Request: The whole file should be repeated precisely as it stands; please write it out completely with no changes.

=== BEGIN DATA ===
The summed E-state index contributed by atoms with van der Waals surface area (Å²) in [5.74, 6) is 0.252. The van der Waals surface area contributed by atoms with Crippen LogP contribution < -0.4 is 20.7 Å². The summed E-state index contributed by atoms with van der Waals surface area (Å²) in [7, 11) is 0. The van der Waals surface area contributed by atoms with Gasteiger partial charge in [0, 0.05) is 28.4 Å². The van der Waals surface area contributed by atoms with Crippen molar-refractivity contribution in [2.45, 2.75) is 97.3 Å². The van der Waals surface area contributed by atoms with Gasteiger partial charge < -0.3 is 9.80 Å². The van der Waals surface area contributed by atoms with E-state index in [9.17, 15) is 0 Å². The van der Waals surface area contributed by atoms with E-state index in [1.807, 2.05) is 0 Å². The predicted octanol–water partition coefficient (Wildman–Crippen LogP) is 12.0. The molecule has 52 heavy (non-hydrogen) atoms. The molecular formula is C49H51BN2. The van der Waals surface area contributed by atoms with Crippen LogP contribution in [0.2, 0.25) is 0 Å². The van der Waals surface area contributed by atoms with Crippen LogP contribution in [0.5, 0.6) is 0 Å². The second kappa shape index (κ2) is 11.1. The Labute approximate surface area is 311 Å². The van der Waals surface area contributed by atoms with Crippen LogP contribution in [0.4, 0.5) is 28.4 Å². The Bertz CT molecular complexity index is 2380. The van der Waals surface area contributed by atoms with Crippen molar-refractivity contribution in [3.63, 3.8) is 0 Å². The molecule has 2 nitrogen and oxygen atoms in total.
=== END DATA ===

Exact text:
The summed E-state index contributed by atoms with van der Waals surface area (Å²) in [5.74, 6) is 0.252. The van der Waals surface area contributed by atoms with Crippen LogP contribution < -0.4 is 20.7 Å². The summed E-state index contributed by atoms with van der Waals surface area (Å²) in [7, 11) is 0. The van der Waals surface area contributed by atoms with Gasteiger partial charge in [0, 0.05) is 28.4 Å². The van der Waals surface area contributed by atoms with Crippen molar-refractivity contribution in [2.45, 2.75) is 97.3 Å². The van der Waals surface area contributed by atoms with Gasteiger partial charge < -0.3 is 9.80 Å². The van der Waals surface area contributed by atoms with E-state index in [9.17, 15) is 0 Å². The van der Waals surface area contributed by atoms with E-state index in [1.807, 2.05) is 0 Å². The predicted octanol–water partition coefficient (Wildman–Crippen LogP) is 12.0. The molecule has 52 heavy (non-hydrogen) atoms. The molecular formula is C49H51BN2. The van der Waals surface area contributed by atoms with Crippen LogP contribution in [0.2, 0.25) is 0 Å². The van der Waals surface area contributed by atoms with Crippen LogP contribution in [0.5, 0.6) is 0 Å². The second kappa shape index (κ2) is 11.1. The Labute approximate surface area is 311 Å². The van der Waals surface area contributed by atoms with Crippen LogP contribution in [0.4, 0.5) is 28.4 Å². The Bertz CT molecular complexity index is 2380. The van der Waals surface area contributed by atoms with Crippen molar-refractivity contribution in [3.63, 3.8) is 0 Å². The molecule has 2 nitrogen and oxygen atoms in total.